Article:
4) Worrying... I know exactly what you mean about being constantly concerned/worried that ypur platelet count might be or has fallen. I began to get almost paranoid about the smallest bruise or blemish that I might get. In time that sort of worry does fade. In my experience I have basically come to terms with ITP now . Obviously it is a matter of using common sense, avoiding obvious dangers and keeping an eye out for symptoms like unexplained bruises and fatigue. BUT I HAVE DECIDED THAT ITP WILL NOT CONTROL ME !. IAM ITP POSITIVE NOT POSITIVELY ITP!

    5) Medical Emergeny Card/Awareness Card... Worth carrying one of these so that in the event of emergency it is apparent that you have ITP. It also lists any medication that you are on, drugs have been on and any mediactions you should not take.. ie with ITP Aspirin, Ibuprofen etc. It also contact details of your ITP specialist, GP, hospital and person to contact in case of emergency. Worth getting and available via the ITP Support Association.

    6) Awareness..... As you say ITP is basically almost unheard of. I certainly had no idea that it existed until I was diagnosed. One useful and quite easy way to spread awareness is to take some leaflets into local hospitals, GPs and even dentists. A copy of the the leaflet..... `ITP, What it is, Where to get help.`.... may be downloaded from the ITP Support Association website by clicking on Leaflets and More on the left hand side of the Home Page and then go to downloads for UK Hospitals. Alternatively if you want some actual glossy leaflets, which would look better if you are taking them to hospitals etc email ITP Support Association HQ on info@itpsupport.org.uk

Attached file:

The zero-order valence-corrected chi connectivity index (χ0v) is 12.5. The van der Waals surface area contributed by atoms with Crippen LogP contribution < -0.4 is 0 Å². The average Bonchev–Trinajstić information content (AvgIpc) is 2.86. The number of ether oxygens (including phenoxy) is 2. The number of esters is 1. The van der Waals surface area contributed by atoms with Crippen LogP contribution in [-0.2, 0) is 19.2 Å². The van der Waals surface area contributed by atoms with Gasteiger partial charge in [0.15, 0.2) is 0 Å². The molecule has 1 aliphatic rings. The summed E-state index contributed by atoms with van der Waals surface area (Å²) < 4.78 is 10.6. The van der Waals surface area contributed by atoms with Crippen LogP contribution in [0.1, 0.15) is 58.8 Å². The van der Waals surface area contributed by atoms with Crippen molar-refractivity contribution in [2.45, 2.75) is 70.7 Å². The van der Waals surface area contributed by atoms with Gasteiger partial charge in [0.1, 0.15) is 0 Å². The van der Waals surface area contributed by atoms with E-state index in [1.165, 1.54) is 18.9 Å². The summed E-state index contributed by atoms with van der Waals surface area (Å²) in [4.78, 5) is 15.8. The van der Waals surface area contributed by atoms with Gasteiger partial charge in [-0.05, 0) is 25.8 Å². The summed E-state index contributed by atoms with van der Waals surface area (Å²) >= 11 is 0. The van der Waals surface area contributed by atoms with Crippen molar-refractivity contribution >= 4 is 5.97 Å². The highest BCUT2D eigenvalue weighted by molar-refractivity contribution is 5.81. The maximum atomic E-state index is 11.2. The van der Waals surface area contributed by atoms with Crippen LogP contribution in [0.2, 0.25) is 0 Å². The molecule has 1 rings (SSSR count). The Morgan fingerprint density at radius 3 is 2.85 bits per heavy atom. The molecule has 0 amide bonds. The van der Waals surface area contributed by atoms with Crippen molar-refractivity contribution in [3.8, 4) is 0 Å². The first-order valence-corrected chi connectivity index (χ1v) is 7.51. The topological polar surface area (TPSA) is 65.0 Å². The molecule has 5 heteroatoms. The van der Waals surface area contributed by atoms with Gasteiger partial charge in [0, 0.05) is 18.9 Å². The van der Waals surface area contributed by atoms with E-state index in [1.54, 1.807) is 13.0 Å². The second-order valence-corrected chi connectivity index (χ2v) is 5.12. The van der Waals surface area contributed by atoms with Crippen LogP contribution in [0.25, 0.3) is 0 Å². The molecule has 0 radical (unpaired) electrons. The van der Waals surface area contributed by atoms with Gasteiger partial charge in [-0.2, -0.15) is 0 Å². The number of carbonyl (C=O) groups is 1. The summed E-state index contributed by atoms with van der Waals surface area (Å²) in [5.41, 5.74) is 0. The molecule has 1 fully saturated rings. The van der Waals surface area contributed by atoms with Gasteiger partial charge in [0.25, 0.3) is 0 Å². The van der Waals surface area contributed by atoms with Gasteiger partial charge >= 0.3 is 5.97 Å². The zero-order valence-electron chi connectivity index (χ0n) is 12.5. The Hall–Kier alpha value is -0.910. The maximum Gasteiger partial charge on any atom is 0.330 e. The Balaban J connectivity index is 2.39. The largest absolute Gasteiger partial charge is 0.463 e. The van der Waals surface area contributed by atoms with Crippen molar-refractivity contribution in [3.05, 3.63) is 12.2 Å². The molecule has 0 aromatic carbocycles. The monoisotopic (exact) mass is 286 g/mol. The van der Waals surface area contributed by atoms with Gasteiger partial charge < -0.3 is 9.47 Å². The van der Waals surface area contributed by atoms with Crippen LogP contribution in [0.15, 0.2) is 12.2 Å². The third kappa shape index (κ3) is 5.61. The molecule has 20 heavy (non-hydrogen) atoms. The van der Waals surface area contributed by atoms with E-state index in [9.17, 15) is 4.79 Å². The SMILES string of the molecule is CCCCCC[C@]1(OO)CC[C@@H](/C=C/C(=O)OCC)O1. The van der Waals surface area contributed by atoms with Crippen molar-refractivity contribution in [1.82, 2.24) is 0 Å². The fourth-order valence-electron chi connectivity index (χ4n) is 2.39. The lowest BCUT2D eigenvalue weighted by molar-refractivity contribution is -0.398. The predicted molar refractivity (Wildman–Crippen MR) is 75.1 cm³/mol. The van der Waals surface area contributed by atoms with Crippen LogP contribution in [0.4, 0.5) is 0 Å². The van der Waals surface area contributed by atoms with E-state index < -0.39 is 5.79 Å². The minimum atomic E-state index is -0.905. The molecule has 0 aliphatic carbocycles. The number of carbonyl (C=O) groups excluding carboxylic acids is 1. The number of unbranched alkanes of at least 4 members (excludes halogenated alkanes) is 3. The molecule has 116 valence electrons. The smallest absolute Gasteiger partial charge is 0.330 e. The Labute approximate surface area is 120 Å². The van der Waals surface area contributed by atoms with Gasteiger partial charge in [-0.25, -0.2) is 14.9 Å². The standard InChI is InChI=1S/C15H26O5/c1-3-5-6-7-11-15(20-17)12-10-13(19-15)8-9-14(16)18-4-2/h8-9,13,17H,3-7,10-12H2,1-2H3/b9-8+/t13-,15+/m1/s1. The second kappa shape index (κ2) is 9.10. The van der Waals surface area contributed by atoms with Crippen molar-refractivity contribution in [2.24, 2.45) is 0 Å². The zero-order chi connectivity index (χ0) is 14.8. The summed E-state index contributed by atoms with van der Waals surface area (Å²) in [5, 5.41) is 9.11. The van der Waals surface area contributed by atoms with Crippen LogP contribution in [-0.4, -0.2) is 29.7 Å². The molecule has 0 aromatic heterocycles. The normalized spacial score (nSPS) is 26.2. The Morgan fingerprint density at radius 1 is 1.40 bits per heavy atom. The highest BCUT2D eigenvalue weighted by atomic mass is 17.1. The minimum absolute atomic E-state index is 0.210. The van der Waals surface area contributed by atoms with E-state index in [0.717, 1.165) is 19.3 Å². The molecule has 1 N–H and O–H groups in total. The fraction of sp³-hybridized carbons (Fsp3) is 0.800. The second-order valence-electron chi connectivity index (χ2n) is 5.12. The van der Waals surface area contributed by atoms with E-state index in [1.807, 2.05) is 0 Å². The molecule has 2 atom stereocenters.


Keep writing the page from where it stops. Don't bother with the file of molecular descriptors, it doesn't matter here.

Anyway, best wishes and thank you for sharing your story.

    Anthony

  • Hello

    Think everyone above covered all the details :-)

    I feel your pain with allergies though, i got an intolerance to Dairy and Eggs which developed into an allergy and i had to avoid it all completly for 2 years. Now i am back eating dairy again but only small amounts and i still try to avoid eggs as that was the biggest problem.

    Take care of yourself and more importantly live life to the full!

  • Thanks everyone.. I forgot to mention, and it is a strange one, but since cutting the maize out of my diet, my platelet count has increased consistantly and a recent blood test showed a count of 61 :) Very very interested to see the results of this food intolerance study!!

  • Hi Penno90.

    I am so interested in your story. Im 26, and have been diagnosed with ITP for a few years now. It was discovered by chance when a FBC was done in A&E, with a count of only 1k!! Id had bruising and nose bleeds but as i was otherwise well, GPs had told me i had nothing to worry about!!! I tried steroids (18 months!), then had spleen removed and neither have really had any lasting effect.